Watch the LGW Video here.
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“Groundwater is like a bank account. You can’t take out more than you put in on an ongoing basis.”
“Scientists are already sounding alarm bells about pumping too much groundwater. State water managers estimate that water tables in some parts of the Valley have dropped 100 feet below historical lows. As water levels sink, the land can sink, too — in some places by about a foot per year. Groundwater pumping could also put more stress on the San Andreas Fault. “If you own property, you can dig a well and you can pump as much groundwater as you a want,” says Famiglietti, “even if that means you are drawing water in from beneath your neighbor’s property into your well. So it’s not unlike having several straws in a glass, and everyone drinking at the same time, and no one really watching the level.”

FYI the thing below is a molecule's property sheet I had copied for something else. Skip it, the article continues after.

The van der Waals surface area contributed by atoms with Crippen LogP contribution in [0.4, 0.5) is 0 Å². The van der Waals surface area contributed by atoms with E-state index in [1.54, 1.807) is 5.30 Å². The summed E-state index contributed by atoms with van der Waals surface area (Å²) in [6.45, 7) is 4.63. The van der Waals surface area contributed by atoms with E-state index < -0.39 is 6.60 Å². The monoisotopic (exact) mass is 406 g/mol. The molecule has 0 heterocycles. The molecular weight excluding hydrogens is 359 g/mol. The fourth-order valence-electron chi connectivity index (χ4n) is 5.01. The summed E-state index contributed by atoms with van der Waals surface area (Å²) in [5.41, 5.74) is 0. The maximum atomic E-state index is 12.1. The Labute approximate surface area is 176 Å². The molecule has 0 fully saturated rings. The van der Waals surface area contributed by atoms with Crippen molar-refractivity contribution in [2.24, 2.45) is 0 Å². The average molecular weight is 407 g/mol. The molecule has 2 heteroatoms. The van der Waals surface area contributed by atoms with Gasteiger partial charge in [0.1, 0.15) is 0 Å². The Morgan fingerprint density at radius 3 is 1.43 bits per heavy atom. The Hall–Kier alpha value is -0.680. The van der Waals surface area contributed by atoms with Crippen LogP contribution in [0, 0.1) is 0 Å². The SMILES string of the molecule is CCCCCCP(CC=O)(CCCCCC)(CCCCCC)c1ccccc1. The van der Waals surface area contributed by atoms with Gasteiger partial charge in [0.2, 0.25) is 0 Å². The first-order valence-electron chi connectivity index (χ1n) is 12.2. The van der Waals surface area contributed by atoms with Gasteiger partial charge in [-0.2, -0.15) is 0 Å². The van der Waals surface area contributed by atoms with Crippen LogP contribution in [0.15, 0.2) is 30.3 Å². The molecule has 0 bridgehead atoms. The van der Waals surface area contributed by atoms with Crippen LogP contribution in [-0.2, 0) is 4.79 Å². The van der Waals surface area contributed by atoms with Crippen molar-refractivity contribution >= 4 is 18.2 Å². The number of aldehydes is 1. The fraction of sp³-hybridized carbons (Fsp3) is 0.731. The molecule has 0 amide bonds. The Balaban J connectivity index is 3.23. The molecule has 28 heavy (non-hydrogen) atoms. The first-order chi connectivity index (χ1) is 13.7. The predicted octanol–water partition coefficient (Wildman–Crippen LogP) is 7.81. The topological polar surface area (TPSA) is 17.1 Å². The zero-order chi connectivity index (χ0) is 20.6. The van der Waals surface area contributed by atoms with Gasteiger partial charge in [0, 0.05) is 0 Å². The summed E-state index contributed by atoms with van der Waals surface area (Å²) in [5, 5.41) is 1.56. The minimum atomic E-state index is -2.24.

That could change. SB 1168 making its way through the state legislature could, for the first time ever, require local agencies to track, and in some cases, even restrict groundwater pumping. Some farmers oppose it, saying it’s a violation of their property rights. But retired attorney and water activist Jerry Cadagan says counties should be thinking hard right now about the permits they’re giving to farmers to drill thousands of new wells. “You’ve got to put reasonable restrictions so people are only pumping out a reasonable amount of water that underlies their land,” says Cadagan, who lives in Stanislaus County, and is suing farmers there for drilling wells without considering the environmental impact.
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